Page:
To this end, let A and B be 2 \times 2 matrices over F having the same characteristic polynomial. Note that p(x) = \mathsf{char}_A(x) = \mathsf{char}_B(x) has degree 2.

Let m_A(x) be the minimal polynomial of A. If m_A(x) = x-\alpha has degree 1, then p(x) = (x-\alpha)^2 by Proposition 20 in D&F, and the invariant factors of A are x-\alpha and x - \alpha. But now A is similar to the diagonal matrix \alpha I = \begin{bmatrix} \alpha & 0 \\ 0 & \alpha \end{bmatrix}. But if Q^{-1}AQ = \alpha I, then in fact A = \alpha I, a contradiction. So m_A(x) has degree 2. Since m_A(x) divides the characteristic polynomial of A (being the divisibility-largest invariant factor, while the characteristic polynomial is the product of the invariant factors) and both are monic, we have m_A(x) = p(x).

Similarly, we have m_B(x) = p(x).

So A and B have the same minimal polynomial m(x) = p(x), which is in fact their (only) invariant factor. So A and B have the same rational canonical form. By Theorem 15 in D&F, A and B are similar.

The minimal polynomial of a direct sum is the least common multiple of minimal polynomials

Let M = A \oplus B = \begin{bmatrix} A & 0 \\ 0 & B \end{bmatrix} be a direct sum of square matrices A and B. Prove that the minimal polynomial of M is the least common multiple of the minimal polynomials of A and B.


Given a linear transformation T on V, we let \mathsf{Ann}_T(V) denote the annihilator in F[x] of V under the action induced by x \cdot v = T(v).

Let p(x) \in \mathsf{Ann}_M(V). If p(x) = \sum r_ix^i, we have \sum a_iM^i = 0 as a linear transformation. Note that M^k = \begin{bmatrix} A^k & 0 \\ 0 & B^k \end{bmatrix}. So we have \begin{bmatrix} \sum r_i A^i & 0 \\ 0 & \sum r_i B^i \end{bmatrix} = 0, and thus \sum r_i A^i = 0 and \sum r_i B^i = 0. So p(x) \in \mathsf{Ann}_A(W_1) \cap \mathsf{Ann}_B(W_2), where V = W_1 \oplus W_2. Conversely, if p(x) \in \mathsf{Ann}_A(W_1) \cap \mathsf{Ann}_B(W_2), then p(A) = 0 and p(B) = 0 as linear transformations. Then p(M) = \sum r_i M^i = \begin{bmatrix} \sum r_iA^i & 0 \\ 0 & \sum r_iB^i \end{bmatrix} = 0, so that p(x) \in \mathsf{Ann}_M(V). So we have \mathsf{Ann}_M(V) = \mathsf{Ann}_A(W_1) \cap \mathsf{Ann}_B(W_2).

That is, (m_M) = (m_A) \cap (m_B), where m_T is the minimal polynomial of T.

Lemma: In a principal ideal domain R, if (a) \cap (b) = (c), then c is the least common multiple of a and b. Proof: Certainly c \in (a) and c \in (b), so that c is a multiple of both a and b. If d is a multiple of a and of b, then d \in (a) \cap (b) = (c), so that latex d$ is a multiple of c. \square

The result then follows.

Similar linear transformations have the same characteristic and minimal polynomials

Let V be an n-dimensional vector space over a field F. Prove that similar linear transformations on V have the same characteristic and the same minimal polynomial.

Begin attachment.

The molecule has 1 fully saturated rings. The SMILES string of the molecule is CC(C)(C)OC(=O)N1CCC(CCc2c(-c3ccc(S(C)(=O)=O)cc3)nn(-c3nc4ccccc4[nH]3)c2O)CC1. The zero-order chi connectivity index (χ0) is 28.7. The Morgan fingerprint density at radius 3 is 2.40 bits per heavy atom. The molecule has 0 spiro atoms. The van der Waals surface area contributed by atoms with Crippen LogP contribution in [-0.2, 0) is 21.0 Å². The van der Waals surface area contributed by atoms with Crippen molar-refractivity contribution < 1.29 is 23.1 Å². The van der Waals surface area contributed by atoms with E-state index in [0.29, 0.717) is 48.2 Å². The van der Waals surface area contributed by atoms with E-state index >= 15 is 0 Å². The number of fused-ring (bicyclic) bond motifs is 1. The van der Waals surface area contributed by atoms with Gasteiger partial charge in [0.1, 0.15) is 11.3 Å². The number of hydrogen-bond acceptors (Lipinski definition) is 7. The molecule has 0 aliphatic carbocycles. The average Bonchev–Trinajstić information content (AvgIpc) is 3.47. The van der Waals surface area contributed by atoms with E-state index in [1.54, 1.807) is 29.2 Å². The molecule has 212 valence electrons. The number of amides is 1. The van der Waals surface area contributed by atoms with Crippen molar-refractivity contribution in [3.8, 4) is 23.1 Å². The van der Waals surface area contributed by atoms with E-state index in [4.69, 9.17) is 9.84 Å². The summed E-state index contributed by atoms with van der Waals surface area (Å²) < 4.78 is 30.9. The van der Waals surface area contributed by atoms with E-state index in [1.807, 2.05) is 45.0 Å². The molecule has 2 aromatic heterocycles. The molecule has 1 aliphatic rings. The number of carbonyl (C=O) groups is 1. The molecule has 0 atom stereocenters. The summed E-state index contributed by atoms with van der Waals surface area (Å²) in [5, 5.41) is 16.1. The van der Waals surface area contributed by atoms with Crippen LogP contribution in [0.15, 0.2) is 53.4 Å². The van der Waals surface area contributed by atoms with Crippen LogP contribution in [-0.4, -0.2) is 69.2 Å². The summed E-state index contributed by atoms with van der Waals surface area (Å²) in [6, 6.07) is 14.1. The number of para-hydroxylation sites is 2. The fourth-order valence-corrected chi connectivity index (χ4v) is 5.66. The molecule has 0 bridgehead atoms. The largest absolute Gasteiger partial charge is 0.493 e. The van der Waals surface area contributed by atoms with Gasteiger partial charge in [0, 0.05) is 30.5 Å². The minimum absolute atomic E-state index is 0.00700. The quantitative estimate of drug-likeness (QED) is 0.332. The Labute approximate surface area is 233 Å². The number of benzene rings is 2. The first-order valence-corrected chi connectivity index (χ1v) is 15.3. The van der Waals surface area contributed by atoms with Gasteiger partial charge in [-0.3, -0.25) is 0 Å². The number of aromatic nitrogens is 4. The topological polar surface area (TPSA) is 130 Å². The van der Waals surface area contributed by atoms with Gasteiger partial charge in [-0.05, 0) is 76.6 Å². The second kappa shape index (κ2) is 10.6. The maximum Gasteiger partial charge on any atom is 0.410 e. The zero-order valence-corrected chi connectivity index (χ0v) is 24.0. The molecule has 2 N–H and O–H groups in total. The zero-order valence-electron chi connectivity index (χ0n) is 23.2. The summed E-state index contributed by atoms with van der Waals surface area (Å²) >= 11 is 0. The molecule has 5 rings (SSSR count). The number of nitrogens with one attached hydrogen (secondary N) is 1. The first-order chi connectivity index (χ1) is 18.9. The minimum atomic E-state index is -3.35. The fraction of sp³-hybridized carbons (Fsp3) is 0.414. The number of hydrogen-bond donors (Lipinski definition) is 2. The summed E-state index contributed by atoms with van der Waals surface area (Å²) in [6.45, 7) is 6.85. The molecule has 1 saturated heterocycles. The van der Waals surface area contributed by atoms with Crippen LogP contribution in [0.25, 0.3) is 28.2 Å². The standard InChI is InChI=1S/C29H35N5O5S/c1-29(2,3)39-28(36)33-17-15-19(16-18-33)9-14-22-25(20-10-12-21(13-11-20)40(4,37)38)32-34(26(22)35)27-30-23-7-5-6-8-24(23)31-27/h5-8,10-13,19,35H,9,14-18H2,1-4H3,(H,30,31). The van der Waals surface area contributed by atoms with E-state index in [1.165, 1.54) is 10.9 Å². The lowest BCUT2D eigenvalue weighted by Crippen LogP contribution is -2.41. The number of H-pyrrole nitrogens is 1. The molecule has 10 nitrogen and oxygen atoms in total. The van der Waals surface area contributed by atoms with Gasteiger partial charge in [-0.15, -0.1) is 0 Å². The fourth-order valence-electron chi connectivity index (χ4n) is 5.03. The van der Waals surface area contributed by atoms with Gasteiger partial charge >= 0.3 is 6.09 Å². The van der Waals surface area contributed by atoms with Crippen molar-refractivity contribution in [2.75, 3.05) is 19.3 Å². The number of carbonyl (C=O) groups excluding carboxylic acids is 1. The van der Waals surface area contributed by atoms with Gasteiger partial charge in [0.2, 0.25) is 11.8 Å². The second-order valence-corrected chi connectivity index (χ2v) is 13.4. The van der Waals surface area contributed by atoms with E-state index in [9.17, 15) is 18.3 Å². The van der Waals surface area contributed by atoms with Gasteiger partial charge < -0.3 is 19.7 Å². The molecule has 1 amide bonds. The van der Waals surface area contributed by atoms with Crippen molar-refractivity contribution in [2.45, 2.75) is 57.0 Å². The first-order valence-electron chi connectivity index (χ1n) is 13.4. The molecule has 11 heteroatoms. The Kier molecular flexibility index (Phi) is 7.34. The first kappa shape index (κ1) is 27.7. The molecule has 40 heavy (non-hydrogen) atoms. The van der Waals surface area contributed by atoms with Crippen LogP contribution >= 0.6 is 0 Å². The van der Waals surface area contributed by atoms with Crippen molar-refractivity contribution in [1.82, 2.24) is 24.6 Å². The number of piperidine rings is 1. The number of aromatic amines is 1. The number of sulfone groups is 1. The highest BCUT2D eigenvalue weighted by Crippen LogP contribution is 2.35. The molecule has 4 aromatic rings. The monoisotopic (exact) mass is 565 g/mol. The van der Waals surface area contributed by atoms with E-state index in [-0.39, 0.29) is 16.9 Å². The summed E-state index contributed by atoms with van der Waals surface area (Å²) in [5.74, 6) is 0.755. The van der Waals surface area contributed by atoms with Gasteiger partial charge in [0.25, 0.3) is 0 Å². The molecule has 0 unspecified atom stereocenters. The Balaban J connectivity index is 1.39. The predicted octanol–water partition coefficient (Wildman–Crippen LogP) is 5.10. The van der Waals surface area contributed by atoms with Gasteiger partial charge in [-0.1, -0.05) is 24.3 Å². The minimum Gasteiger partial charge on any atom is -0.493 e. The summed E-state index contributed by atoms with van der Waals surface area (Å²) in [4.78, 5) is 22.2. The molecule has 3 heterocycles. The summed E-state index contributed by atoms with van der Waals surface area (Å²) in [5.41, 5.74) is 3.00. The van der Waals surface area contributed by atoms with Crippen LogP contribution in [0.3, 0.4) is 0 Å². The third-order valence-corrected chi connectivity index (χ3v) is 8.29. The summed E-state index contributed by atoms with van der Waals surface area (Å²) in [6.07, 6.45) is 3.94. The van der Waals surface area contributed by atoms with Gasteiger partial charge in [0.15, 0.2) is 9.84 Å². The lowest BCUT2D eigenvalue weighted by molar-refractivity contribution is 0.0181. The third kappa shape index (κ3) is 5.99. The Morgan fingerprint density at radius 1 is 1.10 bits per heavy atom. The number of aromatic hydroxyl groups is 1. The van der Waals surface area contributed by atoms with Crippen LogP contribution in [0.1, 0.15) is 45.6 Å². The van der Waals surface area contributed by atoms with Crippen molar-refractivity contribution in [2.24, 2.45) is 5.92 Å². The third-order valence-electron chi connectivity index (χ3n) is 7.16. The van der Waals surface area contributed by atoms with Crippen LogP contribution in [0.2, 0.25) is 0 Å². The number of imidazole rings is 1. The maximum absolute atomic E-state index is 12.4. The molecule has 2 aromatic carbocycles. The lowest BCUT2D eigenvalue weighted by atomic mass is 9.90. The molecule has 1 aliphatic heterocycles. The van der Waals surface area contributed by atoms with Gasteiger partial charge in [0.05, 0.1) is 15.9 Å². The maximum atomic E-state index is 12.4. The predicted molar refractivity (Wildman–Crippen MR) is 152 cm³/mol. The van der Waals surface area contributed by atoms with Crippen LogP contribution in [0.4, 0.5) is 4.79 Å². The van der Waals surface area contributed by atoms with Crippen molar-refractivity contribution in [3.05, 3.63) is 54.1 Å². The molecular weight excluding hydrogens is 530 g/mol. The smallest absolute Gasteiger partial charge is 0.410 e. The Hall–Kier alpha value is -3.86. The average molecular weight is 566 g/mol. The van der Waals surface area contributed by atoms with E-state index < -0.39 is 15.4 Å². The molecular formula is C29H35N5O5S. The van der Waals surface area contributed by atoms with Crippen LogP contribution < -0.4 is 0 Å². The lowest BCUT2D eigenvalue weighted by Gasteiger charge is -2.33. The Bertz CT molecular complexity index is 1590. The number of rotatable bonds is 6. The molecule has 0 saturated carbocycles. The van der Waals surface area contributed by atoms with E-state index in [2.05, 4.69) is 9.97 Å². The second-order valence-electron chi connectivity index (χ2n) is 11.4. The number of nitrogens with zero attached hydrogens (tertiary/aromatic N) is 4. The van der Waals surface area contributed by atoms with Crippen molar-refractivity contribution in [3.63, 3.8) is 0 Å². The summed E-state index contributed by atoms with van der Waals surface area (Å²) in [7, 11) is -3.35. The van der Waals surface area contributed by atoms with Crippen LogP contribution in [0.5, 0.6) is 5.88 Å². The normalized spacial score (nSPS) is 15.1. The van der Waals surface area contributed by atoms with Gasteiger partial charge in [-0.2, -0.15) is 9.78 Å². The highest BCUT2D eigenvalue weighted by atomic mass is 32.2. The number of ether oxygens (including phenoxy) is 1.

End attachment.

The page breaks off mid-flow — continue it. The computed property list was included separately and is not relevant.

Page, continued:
Suppose A and B are similar matrices (i.e. linear transformations) on V. Then we have an invertible matrix P such that B = P^{-1}AP.

Now \mathsf{char}(B) = \mathsf{det}(xI - B) = \mathsf{det}(xI - P^{-1}AP) = \mathsf{det}(P^{-1}xP - P^{-1}AP) = \mathsf{det}(P^{-1})\mathsf{det}(xI - A)\mathsf{det}(P) = \mathsf{det}(xI - P) = \mathsf{char}(A). So A and B have the same characteristic polynomial.

Recall that the minimal polynomial of a transformation T is the unique monomial generator of \mathsf{Ann}(V) in F[x] (under the usual action of F[x] on V). Thus, to show that A and B have the same minimal polynomial, it suffices to show that they have the same annihilator in F[x] under their respective actions on V.

To this end, suppose p(x) \in \mathsf{Ann}_A(V) (where \mathsf{Ann}_A denotes the annihilator induced by A). Then as a linear transformation, we have p(A) = 0. Say p(x) = \sum r_ix^i; then \sum r_iA^i = 0. But A^i = PB^iP^{-1}, so that \sum r_iPB^iP^{-1} = 0, and thus (left- and right-multiplying by P^{-1} and P, respectively) \sum r_iB^i = 0. So p(B) = 0 as a linear transformation, and we have p(x) \in \mathsf{Ann}_B(V). The reverse inclusion is similar, so that \mathsf{Ann}_A(V) = \mathsf{Ann}_B(V) as desired.

Over a PID which is not a field, no finitely generated module is injective

Let R be a principal ideal domain which is not a field. Prove that no finitely generated R-module is injective.


Let M be a finitely generated R-module. By Theorem 5 (FTFGMPID), we have M \cong_R R^t \oplus \mathsf{Tor}(M) for some t \in \mathbb{N}. By this previous exercise, M is injective if and only if R^t and \mathsf{Tor}(M) are injective. We claim that if M is injective, then M = 0.

We begin with a lemma.

Lemma: If M is a finitely generated torsion module over a principal ideal domain, then there exists a nonzero element r \in R such that rM = 0. Proof: By FTFGMPID, we have M \cong \bigoplus_i R/(p_i^{k_i}) for some primes p_i \in R and nonnegative natural numbers k_i. Now r = \prod_i p_i^{k_i} is nonzero and clearly annihilates M. \square

By Proposition 36 on page 396 of D&F, \mathsf{Tor}(M) (if nontrivial) cannot be injective, since we have rM = 0 for some r. So if M is injective, then \mathsf{Tor}(M) = 0.

Consider now R^t; if t \geq 1, it suffices to consider a single copy of R. If p \in R is not a unit, then pR = (p) \subsetneq R. So again by Proposition 36 on page 396, R is not injective, so that R^t is not injective if t \geq 1.

So if M is injective, then M = 0.

Conversely, the zero module is trivially injective since every short exact sequence 0 \rightarrow 0 \rightarrow M \rightarrow N \rightarrow 0 splits (trivially).

So over a principal ideal domain R which is not a field, no nontrivial module is injective.